Religion Today Summaries - June 2, 2008

Compiled & Edited by Crosswalk Editorial Staff

Religion Today Summaries - June 2, 2008

Daily briefs of the top news stories impacting Christians around the world.
In today's edition:

  • Vatican: Ordaining Women Incurs Excommunication
  • 23,000 Teens Donate Millions in Free Labor
  • Iraq: Pastor Jailed for "Kidnapping"
  • Not over yet in China, Burma

Vatican: Ordaining Women Incurs Excommunication

The Catholic News Service reports that both women who attempt to become priests and those who attempt to ordain them incur automatic excommunication, according to the Vatican’s doctrinal congregation. The May 30 decree by the Congregation for the Doctrine of the Faith was published "for the good of the church and to ensure bishops have a common way of responding" when such ceremonies are held in their dioceses, Dominican Father Augustine Di Noia, undersecretary of the doctrinal congregation, said. “The problem is not that all of a sudden there was a tsunami of attempted ordinations of women," he continued. Instead, the Code of Canon Law and the Code of Canons of the Eastern Churches "never anticipated that such a thing would happen” and required explicit application to the offense of women ordination.

23,000 Teens Donate Millions in Free Labor

Young Southern Baptists kicked off a major outreach initiative Friday that will offer $16.4 million in free labor to urban populations over the next few months, according to the Christian Post. The more than 23,000 students – ranging from teen-age to college-age – will each donate a week to participating in the 2008 World Changers project. Participants will rehabilitate sub-standard homes in poor neighborhoods across the United States, Canada and Puerto Rico. Indianapolis will be the first of 96 cities to host the World Changers project. Students will work on 15 homes from May 30 to June 7, installing new roofs, repairing drywalls, paint, and landscape. The program is in its 19th year.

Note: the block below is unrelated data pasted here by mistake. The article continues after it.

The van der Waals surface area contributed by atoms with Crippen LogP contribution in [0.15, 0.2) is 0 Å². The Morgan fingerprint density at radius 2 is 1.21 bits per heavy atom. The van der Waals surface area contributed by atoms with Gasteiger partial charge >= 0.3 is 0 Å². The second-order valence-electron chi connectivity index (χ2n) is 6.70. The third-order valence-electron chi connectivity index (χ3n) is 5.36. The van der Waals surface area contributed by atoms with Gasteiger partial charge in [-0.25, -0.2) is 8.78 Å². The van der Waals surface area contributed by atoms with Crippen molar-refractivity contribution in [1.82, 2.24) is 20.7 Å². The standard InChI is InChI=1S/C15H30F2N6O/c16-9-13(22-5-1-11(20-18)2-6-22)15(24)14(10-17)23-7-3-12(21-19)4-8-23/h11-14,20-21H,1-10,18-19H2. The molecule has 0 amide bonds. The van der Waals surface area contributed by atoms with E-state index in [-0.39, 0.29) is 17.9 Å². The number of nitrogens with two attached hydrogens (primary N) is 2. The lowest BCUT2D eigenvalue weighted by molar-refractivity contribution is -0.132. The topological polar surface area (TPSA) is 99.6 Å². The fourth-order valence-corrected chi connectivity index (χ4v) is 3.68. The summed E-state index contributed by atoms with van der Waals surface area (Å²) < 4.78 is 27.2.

Iraq: Pastor Jailed for "Kidnapping"

According to Compass Direct News, an Iraqi pastor jailed on kidnapping charges and held for 30 days in the Kurdish region last month has said the real reason for his arrest was religious. Pastor Abdul Kareem Yacob said Kurdish secret police arrested, released and then re-arrested him before finally allowing his release on bail on April 28. Yacob’s lawyer, Akram al-Najar, told Compass that though the kidnapping trial is ongoing, he does not believe the court will have any reason to convict his client.  Separately, a pastor expects the early release of a Christian teenager from Dohuk jailed for fatally stabbing her uncle in July 2006. Asya Ahmad Muhammad, 16, had stabbed her uncle in self-defense as he was beating her for converting to Christianity and for “shaming” the family by working in public.

Not over yet in China, Burma

CNN reports that an additional 40,000 people have been ordered to evacuate Beichuan county in China due to the ongoing flood threat from the "quake lake," state-run media reported Friday. Nearly 200,000 have been told to leave the area. Chinese authorities say an estimated 1.3 million would have to be evacuated if the dam break completely. Meanwhile, soldiers continue efforts to create a spillway to relieve pressure on the dam. In Burma, only about 50% of the regions affected by Cyclone Nargis have received any help, UNICEF estimated. Although the junta has allowed in non-governmental relief workers, many regions are only reachable after hours of boat travel, as most roads and bridges are impassable. Daily monsoon rains also hamper efforts to deliver shelter, food, water and health care.